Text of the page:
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Life on a Ball Bucket

Updated: Mar 2



Head Coach Mike Smith and the rest of the Royals 2019 coaching staff.

“If I ever write a book,” says Winchester Royals coach Mike Smith over the crackling speakerphone, ‘I’ll call it ‘Life on a Ball Bucket’ because that’s life in the Valley League. You sit on a ball bucket all summer and develop young ballplayers.” Throughout his extended coaching career, Smith has accumulated an incredible amount of baseball experience. He has spent 12 years sitting on his ball bucket in the Shenandoah Valley, working with 5 separate VBL teams, including the Royals as an assistant coach in 2010. Smith has also coached at various high schools in the Northern Virginia area, including his current position at the helm of Clarke County High School’s varsity squad, and has been the Northern Virginia Daily High School Coach of the Year 3 separate times. In September of 2018, he was hired to lead the Royals for the 2019 Valley League season. Men who have been in baseball for a long time are often superstitious people. Oakland Athletics manager Bob Melvin rotates parking spots based on how well his team is performing. The 2017 Philadelphia Phillies coaching staff had a similar rotating system where bench coaches would rotate which coach handed in the lineup card, depending on the outcome of previous games. The former Baltimore Orioles skipper Buck Showalter would habitually starve himself on important game days, limiting himself to a banana, coffee, and some Dubble Bubble from a bucket in the dugout. Smith is in a similar frame of mind. He says that superstitions often preoccupy his thoughts before and even during games. “I always try to remember if we won the last time I filled out the lineup with the blue pen or the black pen, and I always put on my uniform in the exact same order,” he states amongst many, many other examples. “People think you’re crazy, but you’ve got to do what you’ve got to do to win a ballgame.” The superstitions that Smith partakes in seemingly add to the ethos of the experienced head coach. Baseball as we know it is changing. The arts of bunting, contact hitting, and control pitching are dying out, and they are being replaced by lots of homeruns, flamethrowers, and strikeouts. More than ever, data and analytics are taking over the developmental elements of the game. Mike Smith is not necessarily a fan of this trend. He honed his skills as an associate scout in the Kansas City Royals organization between 2008 and their successful World Series run in 2015. From this experience, he learned to identify talent “within 10-15 minutes of watching the little things a player does,” things that the numbers cannot quantify. It can be hard to put a number on those minute intangibles, but they are readily evident to an experienced scout like Smith. He also states that he will pursue whatever strategies give him a chance to win games, regardless of what the number crunchers say. “If we can move a guy into scoring position with a bunt, we’re going to bunt and the players are going to be on board with that. If we have a guy who can steal bases, we’re going to give him the green light to steal bases.” Royals fans are no strangers to stolen bases. In the summer of 2018, the team stole an astonishing 120 bags, 42 more than any other team in the Valley League and good for just under 3 steals per game. This comes in an era where stolen bases are becoming rarer and rarer in high level baseball. Smith is similarly averse to the effect of things like social media and swing trackers on his players. “These days, everybody on Twitter is a ‘hitting guru’ who tries to get everyone to try and swing like themselves.” He also believes that while watching film can be beneficial for some, guys can get overwhelmed by all the data they are faced with. “Sometimes it just messes with their heads too much. And these guys are on loan to us from colleges, so we don’t want to mess with their mechanics too much.” Nevertheless, the VBL is still about improving players. Smith says he always finds this to be an inviting challenge. “A few guys have already reached out to me and told me how excited they are to work this summer, especially pitchers. There are guys who want to work on new pitches, guys that want to fix issues with mechanics, and there are some guys who just need some innings under their belts.” While the pitching staff is lining up to be a solid unit, Smith is even more excited about the offense he will get to coach. He has used his eye for talent to acquire several ballplayers who have received all-conference honors throughout the college levels, including Pitt freshman and Winchester native Alex Amos. Even though urbanaggregate@gmail.com of his players are still finishing up the NCAA playoffs, Smith is expecting to be able to implement his exciting full lineup within a week of the June 1st opener. The Royals finished fourth in the Northern Division in 2018, and swept Purcellville in the first round of the playoffs before being knocked off by the eventual VBL champions, the New Market Rebels. Winchester has come back stronger than ever and will boast one of the toughest lineups in the league on Opening Day. Smith’s leadership from the ball bucket will give the Royals a realistic shot at attaining their first VBL title since 2004.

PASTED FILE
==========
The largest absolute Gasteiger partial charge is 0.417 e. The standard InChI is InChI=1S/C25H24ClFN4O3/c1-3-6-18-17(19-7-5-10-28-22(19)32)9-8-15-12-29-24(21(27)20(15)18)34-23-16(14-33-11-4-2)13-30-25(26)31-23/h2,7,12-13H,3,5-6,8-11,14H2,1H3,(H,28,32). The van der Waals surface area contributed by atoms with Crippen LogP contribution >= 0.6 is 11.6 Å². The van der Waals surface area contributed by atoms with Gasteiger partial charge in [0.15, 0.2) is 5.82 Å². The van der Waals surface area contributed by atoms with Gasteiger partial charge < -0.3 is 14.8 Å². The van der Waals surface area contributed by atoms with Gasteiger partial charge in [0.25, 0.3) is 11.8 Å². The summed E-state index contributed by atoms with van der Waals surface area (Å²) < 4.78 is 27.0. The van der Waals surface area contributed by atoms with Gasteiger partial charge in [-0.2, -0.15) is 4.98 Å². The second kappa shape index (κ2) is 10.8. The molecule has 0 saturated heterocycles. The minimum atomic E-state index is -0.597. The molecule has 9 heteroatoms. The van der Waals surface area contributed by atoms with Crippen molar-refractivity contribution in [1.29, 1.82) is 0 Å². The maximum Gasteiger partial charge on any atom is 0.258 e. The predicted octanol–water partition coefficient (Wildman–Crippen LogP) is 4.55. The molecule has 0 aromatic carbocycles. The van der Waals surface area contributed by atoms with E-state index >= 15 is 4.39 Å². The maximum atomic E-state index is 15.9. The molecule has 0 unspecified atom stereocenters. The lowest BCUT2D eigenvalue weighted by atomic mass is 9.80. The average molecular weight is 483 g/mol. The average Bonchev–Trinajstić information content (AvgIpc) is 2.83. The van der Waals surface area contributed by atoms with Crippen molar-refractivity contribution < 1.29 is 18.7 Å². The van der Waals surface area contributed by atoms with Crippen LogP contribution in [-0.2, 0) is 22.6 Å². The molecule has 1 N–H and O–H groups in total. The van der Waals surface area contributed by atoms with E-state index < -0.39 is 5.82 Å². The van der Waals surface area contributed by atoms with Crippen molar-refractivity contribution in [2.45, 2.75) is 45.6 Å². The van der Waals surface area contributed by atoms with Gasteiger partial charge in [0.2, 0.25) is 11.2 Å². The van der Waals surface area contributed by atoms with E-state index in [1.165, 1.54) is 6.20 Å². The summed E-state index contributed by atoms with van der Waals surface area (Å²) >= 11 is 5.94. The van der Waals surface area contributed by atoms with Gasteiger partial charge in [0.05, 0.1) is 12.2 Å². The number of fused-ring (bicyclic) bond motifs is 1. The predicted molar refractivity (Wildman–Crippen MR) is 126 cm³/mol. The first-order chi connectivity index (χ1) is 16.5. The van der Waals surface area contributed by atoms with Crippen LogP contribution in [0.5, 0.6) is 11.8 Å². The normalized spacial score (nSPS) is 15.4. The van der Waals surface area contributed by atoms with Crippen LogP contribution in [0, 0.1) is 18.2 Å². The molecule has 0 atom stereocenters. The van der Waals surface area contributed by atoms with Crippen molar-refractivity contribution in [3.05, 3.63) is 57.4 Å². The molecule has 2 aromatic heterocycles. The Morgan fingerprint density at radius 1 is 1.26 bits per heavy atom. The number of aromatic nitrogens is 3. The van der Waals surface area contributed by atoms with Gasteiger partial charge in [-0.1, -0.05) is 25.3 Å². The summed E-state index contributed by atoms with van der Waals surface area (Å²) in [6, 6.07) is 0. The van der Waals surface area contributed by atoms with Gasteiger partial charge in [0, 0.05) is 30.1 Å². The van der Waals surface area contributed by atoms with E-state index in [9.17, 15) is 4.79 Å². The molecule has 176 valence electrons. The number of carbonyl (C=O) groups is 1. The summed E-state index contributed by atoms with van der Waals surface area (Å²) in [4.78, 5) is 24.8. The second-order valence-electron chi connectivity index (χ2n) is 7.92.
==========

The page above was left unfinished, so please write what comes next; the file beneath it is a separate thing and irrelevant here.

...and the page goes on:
Come watch the Winchester Royals this season at Bridgeforth Field! Click here for game schedule.

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